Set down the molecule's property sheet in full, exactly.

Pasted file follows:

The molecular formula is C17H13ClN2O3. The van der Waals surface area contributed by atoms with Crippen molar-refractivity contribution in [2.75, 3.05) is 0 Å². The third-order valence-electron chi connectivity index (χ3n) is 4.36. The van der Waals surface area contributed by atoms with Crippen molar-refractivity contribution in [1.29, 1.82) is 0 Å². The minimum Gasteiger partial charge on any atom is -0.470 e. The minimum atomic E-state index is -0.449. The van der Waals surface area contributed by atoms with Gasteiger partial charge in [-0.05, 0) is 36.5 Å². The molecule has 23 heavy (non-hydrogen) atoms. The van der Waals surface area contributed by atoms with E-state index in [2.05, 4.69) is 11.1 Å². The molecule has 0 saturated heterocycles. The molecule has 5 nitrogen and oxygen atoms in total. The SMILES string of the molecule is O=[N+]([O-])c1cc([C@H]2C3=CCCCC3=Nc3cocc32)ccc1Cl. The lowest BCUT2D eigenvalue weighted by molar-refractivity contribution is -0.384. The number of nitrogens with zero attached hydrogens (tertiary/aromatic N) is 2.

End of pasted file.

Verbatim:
The molecular formula is C17H13ClN2O3. The van der Waals surface area contributed by atoms with Crippen molar-refractivity contribution in [2.75, 3.05) is 0 Å². The third-order valence-electron chi connectivity index (χ3n) is 4.36. The van der Waals surface area contributed by atoms with Crippen molar-refractivity contribution in [1.29, 1.82) is 0 Å². The minimum Gasteiger partial charge on any atom is -0.470 e. The minimum atomic E-state index is -0.449. The van der Waals surface area contributed by atoms with Gasteiger partial charge in [-0.05, 0) is 36.5 Å². The molecule has 23 heavy (non-hydrogen) atoms. The van der Waals surface area contributed by atoms with E-state index in [2.05, 4.69) is 11.1 Å². The molecule has 0 saturated heterocycles. The molecule has 5 nitrogen and oxygen atoms in total. The SMILES string of the molecule is O=[N+]([O-])c1cc([C@H]2C3=CCCCC3=Nc3cocc32)ccc1Cl. The lowest BCUT2D eigenvalue weighted by molar-refractivity contribution is -0.384. The number of nitrogens with zero attached hydrogens (tertiary/aromatic N) is 2.